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Jody Kielbasa
Vice Provost for the Arts
Director, Virginia Film Festival

Sponsored by
the office of the Provost &
the Vice Provost for the Arts

 
   

Grant Achievements
University Award for Projects in the Arts
through the Center for Undergraduate Excellence
The University Award for Projects in the Arts is intended to expand students' opportunities for creative expression and showcase significant accomplishments in the arts. The program funds outstanding undergraduate projects in the arts to be carried out in the summer and the upcoming academic year.
   
Inaugural 2009-2010 Grants

Rachel Callahan of Weston, Fla., a studio arts and art history major planned an installation entitled "Domestic Haunting." Her project was to “explore the notion of gender within the domestic sphere by recreating domestic spaces in an installation/exhibition format." These spaces were to be made fantastical by her transformation of familiar objects and settings, in an effort to reveal the haunted histories and associations of domestic environments.

Lauren Elyse Catlett, of Richmond, majored in studio art and Russian, proposed a collection of writing and art-making, community engagement and independent work titled "Shared Doings and Sayings: Art-making and the Subjective Experience of Dementia." Her work "is based on the relationship between art and healing." Working with dementia patients, she hoped "to encourage self-expression and strengthen interpersonal relationships among the participants at the retirement communities where I will be volunteering." She planned and created a book that included the artwork of the participants.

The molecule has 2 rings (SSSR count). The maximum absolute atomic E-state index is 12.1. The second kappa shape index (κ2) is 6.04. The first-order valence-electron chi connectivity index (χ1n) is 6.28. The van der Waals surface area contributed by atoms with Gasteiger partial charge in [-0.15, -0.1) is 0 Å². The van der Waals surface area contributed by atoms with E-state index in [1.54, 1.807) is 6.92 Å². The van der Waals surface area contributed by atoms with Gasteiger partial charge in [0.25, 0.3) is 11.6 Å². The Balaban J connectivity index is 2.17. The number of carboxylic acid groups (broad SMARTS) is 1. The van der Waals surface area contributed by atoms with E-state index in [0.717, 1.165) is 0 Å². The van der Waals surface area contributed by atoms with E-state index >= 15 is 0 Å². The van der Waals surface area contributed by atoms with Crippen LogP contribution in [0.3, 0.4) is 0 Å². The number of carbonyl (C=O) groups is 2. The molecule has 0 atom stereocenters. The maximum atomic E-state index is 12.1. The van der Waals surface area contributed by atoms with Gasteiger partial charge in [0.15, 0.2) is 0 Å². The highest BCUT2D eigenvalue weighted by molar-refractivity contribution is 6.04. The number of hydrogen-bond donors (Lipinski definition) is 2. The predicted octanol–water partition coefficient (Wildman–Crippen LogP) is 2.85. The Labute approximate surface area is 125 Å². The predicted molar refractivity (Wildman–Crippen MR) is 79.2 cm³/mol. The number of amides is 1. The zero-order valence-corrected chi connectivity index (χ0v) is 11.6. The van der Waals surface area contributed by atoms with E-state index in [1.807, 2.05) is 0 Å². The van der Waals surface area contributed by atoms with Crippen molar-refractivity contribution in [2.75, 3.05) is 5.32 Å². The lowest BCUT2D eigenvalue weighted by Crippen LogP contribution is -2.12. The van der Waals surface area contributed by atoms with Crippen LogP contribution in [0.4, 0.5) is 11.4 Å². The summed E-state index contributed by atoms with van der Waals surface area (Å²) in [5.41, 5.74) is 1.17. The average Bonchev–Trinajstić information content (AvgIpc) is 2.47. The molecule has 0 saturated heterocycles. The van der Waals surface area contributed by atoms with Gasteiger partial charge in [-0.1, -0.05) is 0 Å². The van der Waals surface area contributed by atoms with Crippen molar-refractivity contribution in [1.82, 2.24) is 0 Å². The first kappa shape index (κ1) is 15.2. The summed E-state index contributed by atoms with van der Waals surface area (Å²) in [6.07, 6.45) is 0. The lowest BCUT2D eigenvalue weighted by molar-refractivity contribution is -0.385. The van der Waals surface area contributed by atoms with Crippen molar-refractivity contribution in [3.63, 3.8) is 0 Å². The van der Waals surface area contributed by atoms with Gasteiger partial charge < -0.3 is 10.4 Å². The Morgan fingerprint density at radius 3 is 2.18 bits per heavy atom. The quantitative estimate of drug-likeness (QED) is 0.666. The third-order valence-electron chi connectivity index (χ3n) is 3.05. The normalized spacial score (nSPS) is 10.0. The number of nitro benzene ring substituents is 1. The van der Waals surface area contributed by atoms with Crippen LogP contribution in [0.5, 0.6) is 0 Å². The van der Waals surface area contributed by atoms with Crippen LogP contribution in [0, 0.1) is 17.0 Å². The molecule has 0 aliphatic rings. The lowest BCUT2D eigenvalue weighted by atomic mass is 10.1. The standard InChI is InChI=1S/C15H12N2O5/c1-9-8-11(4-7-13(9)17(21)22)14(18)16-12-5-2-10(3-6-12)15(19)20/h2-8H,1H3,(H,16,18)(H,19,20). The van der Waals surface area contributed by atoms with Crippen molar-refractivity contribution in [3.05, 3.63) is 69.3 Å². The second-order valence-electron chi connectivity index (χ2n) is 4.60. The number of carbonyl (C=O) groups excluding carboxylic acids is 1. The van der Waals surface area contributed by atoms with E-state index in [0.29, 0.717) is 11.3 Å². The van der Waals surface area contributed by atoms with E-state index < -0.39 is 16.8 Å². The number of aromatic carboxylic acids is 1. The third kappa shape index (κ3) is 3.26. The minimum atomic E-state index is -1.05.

About the book, Shared Doings and Sayings >
About the exhibition >

Richard Grove Miller IV of Warrenton, a music and Spanish major, planned to compose and record music for his first solo album using a new electro-acoustic music software program called Max For Live, the result of a collaboration between two of the world's leading digital audio software companies. "An unprecedented tool for both the studio and the stage, Max For Live will allow me to fully program the computer for my specific needs and have complete hands-on control over my compositions," he said.

More >

Emily Corazon Nelson of Charlotte, N.C., a studio art and Spanish major, planned "Nourish(meant)," a project that combines art and activism to promote sustainable transportation and home food production. Nelson and Graham Evans planned to travel around the country in a retrofitted bus run on waste vegetable oil, growing a garden on the bus and preparing and serving food for people, as well as exchanging information, ideas and art. "My objective in 'Nourish(meant)' is to meet people, to create relationships, to share knowledge and in some way to change society for the better," she said.

Lucy Jennifer Zhou, of Bethlehem, Pa., an English and economics major, planned to travel to Argentina for two weeks to gather material for a novella, titled "Lingua," focusing on Asian migration to South America. "I became fascinated with the idea of looking at the immigrant experience from an Asian-Latin American standpoint," she said. "Buenos Aires, a city that is already the child of colonialism and is, today, a major metropolitan center, appeared to me to be the ideal place to look more closely at the confluence of cultures and the narratives which result."

   
   
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